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The Barber of Seville – Review of 2018 Glimmerglass Festival production

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The Glimmerglass Festival is in full swing in upstate New York, near Cooperstown where you have to (pretend) to like baseball as you enjoy civilized offerings of operas and other events including a talk by Margaret Atwood. Put a baseball cap and a baseball in your car as a precaution, (pretend to) visit the Baseball Hall of Fame and then go to the gorgeous setting of the Alice Busch Opera Theater.
This year four major operas are offered displaying Artistic and General Director Francesca Zambello’s eclectic tastes. The ever-popular Barber of Seville is this year’s chestnut in a new production directed by Zambello. Leonard Bernstein’s West Side Story brings a classic American musical on the 100th anniversary of the composer’s birth.
This year is also the 100th anniversary of the end of World War I and the occasion is marked with a production of Silent Night by Kevin Puts. The opera is about the Christmas truce of 1914, an event on the Western Front, where soldiers temporarily stopped killing each other in Belgium.
With the fourth opera we tread on less familiar ground with Leos Janacek’s The Cunning Little Vixen. There are also productions of Ben Moore’s Odyssey and Leonard Bernstein’s Trouble in Tahiti.
Zambello gives The Barber of Seville a fresh reading presenting it as a fun chamber piece with minimal sets and a maximum of fine singing and comedy. Toronto baritone Joshua Hopkins led the cast as the virile, agile and clever Figaro. He sang superbly from the machine-gun paced ‘Largo al factotum’ through all the shenanigans that his character devises.
Toronto mezzo soprano Emily D’Angelo sang a delightful, expressive and thoroughly enjoyable Rosina. For her first big number, ‘Una voce poco fa,’ she was carried onto the stage lying on a couch and she delivered Rosina’s credo of determination and spunk mostly while seated. She would be better off standing and moving to illustrate her strength. But aside for that minor point, D’Angelo used her richly-toned mezzo voice to splendid effect and she made a Rosina that we are delighted to hear and see.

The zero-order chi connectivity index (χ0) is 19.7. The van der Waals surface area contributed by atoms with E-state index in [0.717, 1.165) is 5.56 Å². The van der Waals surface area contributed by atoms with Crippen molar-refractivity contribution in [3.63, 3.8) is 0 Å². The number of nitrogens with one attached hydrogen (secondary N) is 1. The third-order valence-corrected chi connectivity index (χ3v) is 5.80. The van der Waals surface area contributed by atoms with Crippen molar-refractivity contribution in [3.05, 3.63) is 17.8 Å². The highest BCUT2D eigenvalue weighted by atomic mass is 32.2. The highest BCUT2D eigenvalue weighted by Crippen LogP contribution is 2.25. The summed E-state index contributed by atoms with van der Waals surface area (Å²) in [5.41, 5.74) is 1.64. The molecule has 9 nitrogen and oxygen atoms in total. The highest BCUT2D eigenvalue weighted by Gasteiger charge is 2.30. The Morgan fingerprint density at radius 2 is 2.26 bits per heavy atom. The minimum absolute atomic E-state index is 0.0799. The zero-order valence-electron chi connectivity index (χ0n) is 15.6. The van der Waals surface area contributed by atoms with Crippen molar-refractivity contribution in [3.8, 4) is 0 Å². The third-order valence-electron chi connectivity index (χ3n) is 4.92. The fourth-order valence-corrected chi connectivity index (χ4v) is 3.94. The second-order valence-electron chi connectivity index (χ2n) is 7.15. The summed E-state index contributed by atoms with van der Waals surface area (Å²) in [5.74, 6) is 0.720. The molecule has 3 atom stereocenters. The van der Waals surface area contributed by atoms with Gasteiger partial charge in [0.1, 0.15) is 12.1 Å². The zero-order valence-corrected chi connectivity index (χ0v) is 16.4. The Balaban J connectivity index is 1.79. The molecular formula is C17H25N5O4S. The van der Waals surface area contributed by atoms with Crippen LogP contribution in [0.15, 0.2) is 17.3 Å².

American tenor David Walton sang a spry Almaviva. He had a few bad patches but otherwise his singing was splendid for the role of the passionate and resourceful lover.
American bass-baritone Dale Travis sang well and was very funny as the foolish Doctor Bartolo. Timothy Bruno as Don Basilio, Ben Schaefer as Fiorello and Alexandra Shiner as Berta are all from the Glimmerglass’s Young Artists Program and deserving of recognition and praise for their fine performances.
The opera is played against a turquoise background with moveable panels to indicate the scenery. The style is simple and quick, perhaps vaudeville style where placards give information such as a banner with word storm on it tell you that there is a storm. There is no balcony for Rosina but a moveable ladder is wheeled on the stage for her to stand on. When a window is required, a cardboard with a square hole is brought on. John Conklin is the designer. An original approach that combines the traditional and the modern and works exceptionally well.
Zambello proves imaginative and astute in her desire to emphasize the humour of the opera. And she is successful. When Zambello greeted the audience before the performance, she told us that the price of a ticket covers only one half the cost of a seat. At that point she produced a chair cut in half to illustrate her point. When Bartolo wants to sit down, he is given the same half chair to general laughter.
The Glimmerglass Festival Chorus wore white chef’s hats and clothes. The message I guess is this is an opera put on in some mansion and the kitchen staff has been recruited to participate. Joseph Colaneri conducted The Glimmerglass Festival Orchestra at a lively pace for a very appreciative audience.
A marvelous evening at the opera.
Oh, yes. If you are a genuine baseball fan that is far more versatile than me and love opera, I have it on good authority that you can bring and even wear your baseball hat on thelawn of The Alice Busch. I have not examined the consequences of actually wearing the hat in the theatre. I am seeking an exemption for Blue Jays hat wearers as a gesture of our special relationship.